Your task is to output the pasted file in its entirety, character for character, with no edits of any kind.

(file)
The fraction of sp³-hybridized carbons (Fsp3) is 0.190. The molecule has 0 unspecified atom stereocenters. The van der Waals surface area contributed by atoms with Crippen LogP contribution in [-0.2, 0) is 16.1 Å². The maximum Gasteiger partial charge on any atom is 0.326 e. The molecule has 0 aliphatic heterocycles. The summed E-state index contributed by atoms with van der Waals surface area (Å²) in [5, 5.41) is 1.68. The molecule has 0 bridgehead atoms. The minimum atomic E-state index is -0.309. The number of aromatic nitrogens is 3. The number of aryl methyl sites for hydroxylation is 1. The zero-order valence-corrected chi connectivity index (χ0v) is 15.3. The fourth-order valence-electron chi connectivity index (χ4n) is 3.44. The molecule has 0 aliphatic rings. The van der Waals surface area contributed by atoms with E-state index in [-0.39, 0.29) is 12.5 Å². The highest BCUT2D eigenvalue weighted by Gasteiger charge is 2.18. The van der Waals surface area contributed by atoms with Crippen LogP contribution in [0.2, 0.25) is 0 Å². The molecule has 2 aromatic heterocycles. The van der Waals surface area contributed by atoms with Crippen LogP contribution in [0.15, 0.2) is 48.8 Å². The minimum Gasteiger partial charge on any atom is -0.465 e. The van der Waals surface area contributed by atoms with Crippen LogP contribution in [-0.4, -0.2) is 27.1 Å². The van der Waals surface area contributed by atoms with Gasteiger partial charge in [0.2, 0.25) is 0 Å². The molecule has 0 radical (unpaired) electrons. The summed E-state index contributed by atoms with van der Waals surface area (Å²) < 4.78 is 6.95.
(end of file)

The fraction of sp³-hybridized carbons (Fsp3) is 0.190. The molecule has 0 unspecified atom stereocenters. The van der Waals surface area contributed by atoms with Crippen LogP contribution in [-0.2, 0) is 16.1 Å². The maximum Gasteiger partial charge on any atom is 0.326 e. The molecule has 0 aliphatic heterocycles. The summed E-state index contributed by atoms with van der Waals surface area (Å²) in [5, 5.41) is 1.68. The molecule has 0 bridgehead atoms. The minimum atomic E-state index is -0.309. The number of aromatic nitrogens is 3. The number of aryl methyl sites for hydroxylation is 1. The zero-order valence-corrected chi connectivity index (χ0v) is 15.3. The fourth-order valence-electron chi connectivity index (χ4n) is 3.44. The molecule has 0 aliphatic rings. The van der Waals surface area contributed by atoms with E-state index in [-0.39, 0.29) is 12.5 Å². The highest BCUT2D eigenvalue weighted by Gasteiger charge is 2.18. The van der Waals surface area contributed by atoms with Crippen LogP contribution in [0.2, 0.25) is 0 Å². The molecule has 2 aromatic heterocycles. The van der Waals surface area contributed by atoms with Crippen LogP contribution in [0.15, 0.2) is 48.8 Å². The minimum Gasteiger partial charge on any atom is -0.465 e. The van der Waals surface area contributed by atoms with Crippen LogP contribution in [-0.4, -0.2) is 27.1 Å². The van der Waals surface area contributed by atoms with Gasteiger partial charge in [0.2, 0.25) is 0 Å². The molecule has 0 radical (unpaired) electrons. The summed E-state index contributed by atoms with van der Waals surface area (Å²) < 4.78 is 6.95.